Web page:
“Morgan Stanley Traders Top Goldman’s for Second Straight Quarter”
For a second straight quarter, Morgan Stanley posted more fixed-income revenue than its bigger competitor in one of Wall Street’s most hotly contested arenas, reporting the smallest drop among top U.S. investment banks on Wednesday. Equities trading also outperformed Goldman Sachs, as did the firm’s return on equity.
Morgan Stanley shares rose 2.8 percent to $46.42 at 8:19 a.m. in New York.
The firm’s $1.24 billion in fixed-income revenue — a 4.5 percent drop — edged out the $1.16 billion that Goldman Sachs reported Tuesday and beat analysts’ estimates. Equities trading also exceeded expectations, producing $2.16 billion in revenue, a figure that was almost unchanged from a year earlier.
Morgan Stanley’s net income jumped 11 percent to $1.76 billion, or 87 cents a share, from $1.58 billion, or 75 cents, a year earlier. That compares with the 77-cent average estimate of 22 analysts surveyed by Bloomberg.
Wealth-management revenue advanced 9 percent to $4.15 billion as markets climbed, compared with the $4.12 billion prediction from Jason Goldberg of Barclays Plc. Investment-banking revenue rose 28 percent to $1.4 billion on higher volumes in equity and debt underwriting, compared with analysts’ $1.18 billion estimate.
“Strong gasoline demand lifts oil, but high OPEC supplies temper gains”
Oil rose on Wednesday, supported by strong demand for gasoline, but rising output from OPEC producers revived concerns about a persistent overhang of excess crude.
Brent crude futures LCOc1 were up 21 cents at $49.05 a barrel by 1204 GMT, while U.S. West Texas Intermediate crude futures CLc1 were up 14 cents at $46.50 a barrel.
While U.S. crude stocks rose by 1.6 million barrels to 497.2 million barrels in the week to July 14, gasoline stocks fell by a whopping 5.4 million barrels, the American Petroleum Institute said on Tuesday.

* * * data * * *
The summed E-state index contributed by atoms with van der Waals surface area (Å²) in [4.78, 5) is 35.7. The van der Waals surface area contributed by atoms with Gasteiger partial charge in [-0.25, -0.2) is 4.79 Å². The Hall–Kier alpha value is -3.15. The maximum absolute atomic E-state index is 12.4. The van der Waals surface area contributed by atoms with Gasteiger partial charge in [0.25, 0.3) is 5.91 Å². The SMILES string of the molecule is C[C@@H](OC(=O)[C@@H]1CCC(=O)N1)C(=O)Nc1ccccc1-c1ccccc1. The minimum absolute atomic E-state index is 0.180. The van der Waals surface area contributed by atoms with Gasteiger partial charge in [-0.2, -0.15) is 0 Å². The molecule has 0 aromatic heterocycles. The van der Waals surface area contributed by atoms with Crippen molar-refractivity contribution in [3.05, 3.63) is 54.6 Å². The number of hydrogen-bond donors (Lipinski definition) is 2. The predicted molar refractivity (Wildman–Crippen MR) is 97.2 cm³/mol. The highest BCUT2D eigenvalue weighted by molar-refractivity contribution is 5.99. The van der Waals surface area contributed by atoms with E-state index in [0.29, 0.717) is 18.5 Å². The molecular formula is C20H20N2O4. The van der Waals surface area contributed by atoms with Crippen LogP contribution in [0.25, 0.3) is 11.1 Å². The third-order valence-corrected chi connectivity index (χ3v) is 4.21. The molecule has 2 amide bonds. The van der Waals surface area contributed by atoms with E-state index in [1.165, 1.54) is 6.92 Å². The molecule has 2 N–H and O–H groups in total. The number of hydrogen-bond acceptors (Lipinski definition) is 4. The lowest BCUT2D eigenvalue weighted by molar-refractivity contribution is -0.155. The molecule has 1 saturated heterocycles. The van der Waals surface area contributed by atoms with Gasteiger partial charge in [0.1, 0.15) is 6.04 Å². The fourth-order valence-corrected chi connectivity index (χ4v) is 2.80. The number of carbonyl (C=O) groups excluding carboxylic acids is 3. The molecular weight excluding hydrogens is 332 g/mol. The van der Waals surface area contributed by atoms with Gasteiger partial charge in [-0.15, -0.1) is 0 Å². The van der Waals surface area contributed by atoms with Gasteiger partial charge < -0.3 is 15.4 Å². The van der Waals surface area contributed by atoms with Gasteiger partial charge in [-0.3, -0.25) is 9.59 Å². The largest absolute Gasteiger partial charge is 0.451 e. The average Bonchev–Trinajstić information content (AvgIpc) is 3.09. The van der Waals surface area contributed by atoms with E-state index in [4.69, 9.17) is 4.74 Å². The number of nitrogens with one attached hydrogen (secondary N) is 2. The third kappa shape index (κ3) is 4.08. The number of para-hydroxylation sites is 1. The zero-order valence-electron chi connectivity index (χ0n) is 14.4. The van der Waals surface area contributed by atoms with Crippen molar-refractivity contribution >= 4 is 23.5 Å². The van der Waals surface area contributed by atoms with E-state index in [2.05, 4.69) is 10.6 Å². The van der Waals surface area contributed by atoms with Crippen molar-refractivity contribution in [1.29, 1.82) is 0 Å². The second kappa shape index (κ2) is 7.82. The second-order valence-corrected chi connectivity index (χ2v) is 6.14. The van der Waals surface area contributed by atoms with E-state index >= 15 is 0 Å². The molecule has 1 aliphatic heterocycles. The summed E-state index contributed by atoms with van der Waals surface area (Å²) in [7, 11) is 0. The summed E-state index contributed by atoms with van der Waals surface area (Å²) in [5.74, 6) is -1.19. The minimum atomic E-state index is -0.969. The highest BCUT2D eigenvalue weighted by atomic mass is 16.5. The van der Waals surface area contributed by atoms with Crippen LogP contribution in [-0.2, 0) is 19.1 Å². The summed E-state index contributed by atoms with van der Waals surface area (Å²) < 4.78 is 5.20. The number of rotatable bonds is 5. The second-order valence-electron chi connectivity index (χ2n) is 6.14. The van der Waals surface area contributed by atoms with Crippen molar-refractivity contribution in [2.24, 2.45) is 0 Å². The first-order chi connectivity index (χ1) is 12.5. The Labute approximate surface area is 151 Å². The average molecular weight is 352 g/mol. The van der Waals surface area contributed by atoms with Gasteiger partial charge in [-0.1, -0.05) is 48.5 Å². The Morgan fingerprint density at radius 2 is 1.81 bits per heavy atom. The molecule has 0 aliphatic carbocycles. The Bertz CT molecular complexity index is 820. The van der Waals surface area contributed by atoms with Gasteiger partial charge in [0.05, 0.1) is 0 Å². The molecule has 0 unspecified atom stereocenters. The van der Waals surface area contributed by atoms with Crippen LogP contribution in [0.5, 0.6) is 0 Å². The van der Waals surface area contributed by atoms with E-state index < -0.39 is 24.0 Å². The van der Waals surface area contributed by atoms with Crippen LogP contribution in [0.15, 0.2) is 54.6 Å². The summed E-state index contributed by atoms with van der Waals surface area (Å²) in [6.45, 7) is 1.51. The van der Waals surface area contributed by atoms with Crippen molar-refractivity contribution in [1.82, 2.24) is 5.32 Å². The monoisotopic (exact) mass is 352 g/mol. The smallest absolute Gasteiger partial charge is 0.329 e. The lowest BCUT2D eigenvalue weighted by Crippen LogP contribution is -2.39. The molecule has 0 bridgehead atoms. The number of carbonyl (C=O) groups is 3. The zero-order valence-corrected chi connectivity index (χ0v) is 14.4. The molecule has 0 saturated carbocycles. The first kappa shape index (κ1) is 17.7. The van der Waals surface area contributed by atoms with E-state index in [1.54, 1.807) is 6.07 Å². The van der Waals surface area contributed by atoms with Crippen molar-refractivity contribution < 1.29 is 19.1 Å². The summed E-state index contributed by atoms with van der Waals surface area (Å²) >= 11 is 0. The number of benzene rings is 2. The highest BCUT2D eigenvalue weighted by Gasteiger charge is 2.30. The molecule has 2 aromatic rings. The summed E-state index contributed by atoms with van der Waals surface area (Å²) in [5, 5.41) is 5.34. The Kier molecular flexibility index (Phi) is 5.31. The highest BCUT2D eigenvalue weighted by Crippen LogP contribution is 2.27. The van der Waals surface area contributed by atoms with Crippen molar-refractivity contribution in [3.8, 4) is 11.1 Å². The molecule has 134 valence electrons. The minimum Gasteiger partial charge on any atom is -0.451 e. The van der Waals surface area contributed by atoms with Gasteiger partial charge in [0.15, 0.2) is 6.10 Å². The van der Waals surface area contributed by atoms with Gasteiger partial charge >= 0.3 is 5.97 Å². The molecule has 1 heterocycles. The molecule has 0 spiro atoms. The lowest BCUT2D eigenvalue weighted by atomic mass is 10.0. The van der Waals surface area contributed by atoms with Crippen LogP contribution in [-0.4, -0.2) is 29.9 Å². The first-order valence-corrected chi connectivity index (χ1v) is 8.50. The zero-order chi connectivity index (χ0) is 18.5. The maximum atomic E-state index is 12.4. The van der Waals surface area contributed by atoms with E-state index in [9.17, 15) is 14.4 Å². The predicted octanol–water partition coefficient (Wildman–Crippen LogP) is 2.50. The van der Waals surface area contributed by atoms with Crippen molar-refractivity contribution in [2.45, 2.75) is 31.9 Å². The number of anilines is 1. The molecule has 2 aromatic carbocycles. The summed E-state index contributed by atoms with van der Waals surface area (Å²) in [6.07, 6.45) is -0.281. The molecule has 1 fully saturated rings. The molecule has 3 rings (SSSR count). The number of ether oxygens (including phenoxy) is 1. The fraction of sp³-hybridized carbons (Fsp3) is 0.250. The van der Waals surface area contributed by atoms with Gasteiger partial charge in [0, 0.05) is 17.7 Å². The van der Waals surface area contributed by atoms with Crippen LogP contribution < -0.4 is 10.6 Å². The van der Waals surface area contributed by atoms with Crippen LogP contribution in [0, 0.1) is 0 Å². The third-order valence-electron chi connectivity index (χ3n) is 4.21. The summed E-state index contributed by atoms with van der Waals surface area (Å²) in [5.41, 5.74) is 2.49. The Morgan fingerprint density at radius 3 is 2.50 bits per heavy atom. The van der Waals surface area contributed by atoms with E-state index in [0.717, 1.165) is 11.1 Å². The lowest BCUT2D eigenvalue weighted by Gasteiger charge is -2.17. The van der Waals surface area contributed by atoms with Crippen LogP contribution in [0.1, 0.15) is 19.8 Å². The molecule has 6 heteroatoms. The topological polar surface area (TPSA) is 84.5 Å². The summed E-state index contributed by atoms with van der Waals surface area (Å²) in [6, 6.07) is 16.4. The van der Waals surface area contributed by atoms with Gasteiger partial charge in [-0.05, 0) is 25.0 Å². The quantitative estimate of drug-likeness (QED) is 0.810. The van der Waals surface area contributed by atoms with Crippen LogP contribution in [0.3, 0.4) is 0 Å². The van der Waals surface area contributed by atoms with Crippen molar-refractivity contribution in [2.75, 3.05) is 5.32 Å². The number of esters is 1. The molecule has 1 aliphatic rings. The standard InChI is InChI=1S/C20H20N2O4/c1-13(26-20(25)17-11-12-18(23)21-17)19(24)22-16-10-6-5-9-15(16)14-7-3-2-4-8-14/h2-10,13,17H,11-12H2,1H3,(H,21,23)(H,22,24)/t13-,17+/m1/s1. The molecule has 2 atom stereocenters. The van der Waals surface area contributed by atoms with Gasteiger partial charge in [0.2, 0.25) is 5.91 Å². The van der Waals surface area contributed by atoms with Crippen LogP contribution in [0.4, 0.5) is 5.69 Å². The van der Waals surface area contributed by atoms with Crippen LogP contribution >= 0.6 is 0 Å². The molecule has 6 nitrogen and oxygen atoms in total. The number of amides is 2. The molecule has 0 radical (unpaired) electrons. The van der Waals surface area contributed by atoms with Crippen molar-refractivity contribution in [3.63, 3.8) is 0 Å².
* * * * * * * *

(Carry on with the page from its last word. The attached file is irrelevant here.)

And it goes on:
Refinery upsets on the U.S. East Coast pushed the U.S. gasoline crack spread RBc1-CLc1, or the profit from refining crude into the motor fuel, to a three-month high at over $20 a barrel.
But supplies from the Organization of the Petroleum Exporting Countries remain high, largely due to rising output from member states Nigeria and Libya, casting a shadow on efforts by the group to rebalance the market. Both countries are exempt from a deal between OPEC and other producers, including Russia, to cut production by around 1.8 million barrels per day between January this year and March 2018.
“Nasdaq, S&P hit record highs as tech, health stocks rise”
The Nasdaq and the S&P 500 opened at record highs on Wednesday, powered by technology and healthcare stocks, while the Dow was weighed down by a fall in IBM’s shares.
The tech-heavy Nasdaq closed at a record high on Tuesday, helped by a jump in Netflix (NFLX.O), with the index posting its longest streak of gains since February 2015.
The S&P tech sector has been the best performing sector this year despite concerns about stretched valuations as investors look for growth sectors immune to policy uncertainties.
Investors will continue to focus on quarterly earnings to see if high valuations are justified in the face of mixed economic data, tepid inflation and policy gridlock in Washington.
Analysts estimate an 8.5 percent rise in second-quarter earnings and a 4.7 percent increase in revenue for the S&P 500 companies from a year earlier, according to Thomson Reuters I/B/E/S.
“Investors fear European economy’s hot run may have peaked”
Europe’s economy has been surging ahead this year but investors are increasingly cautious, fearing that the growth spurt may have peaked and that asset values could take a tumble.
Optimism among fund managers has fallen back from recent highs in Bank of America Merrill Lynch’s monthly survey of the sector, indicating that investors believe the recent rallies may have run their course.
While risks in the bond market and other areas such as the Chinese debt market have been on investors’ radars for some time, fears of a central banking error have only emerged this month – no investors cited it as a potential hazard in June.
UK assets are being shorted more heavily than any other country or asset class in the survey, relative to historic levels of shorting identified by this survey, which has been carried out monthly since 2001.
By contrast banks and eurozone assets are unusually popular long positions, as investors are relatively keen on those by historical standards.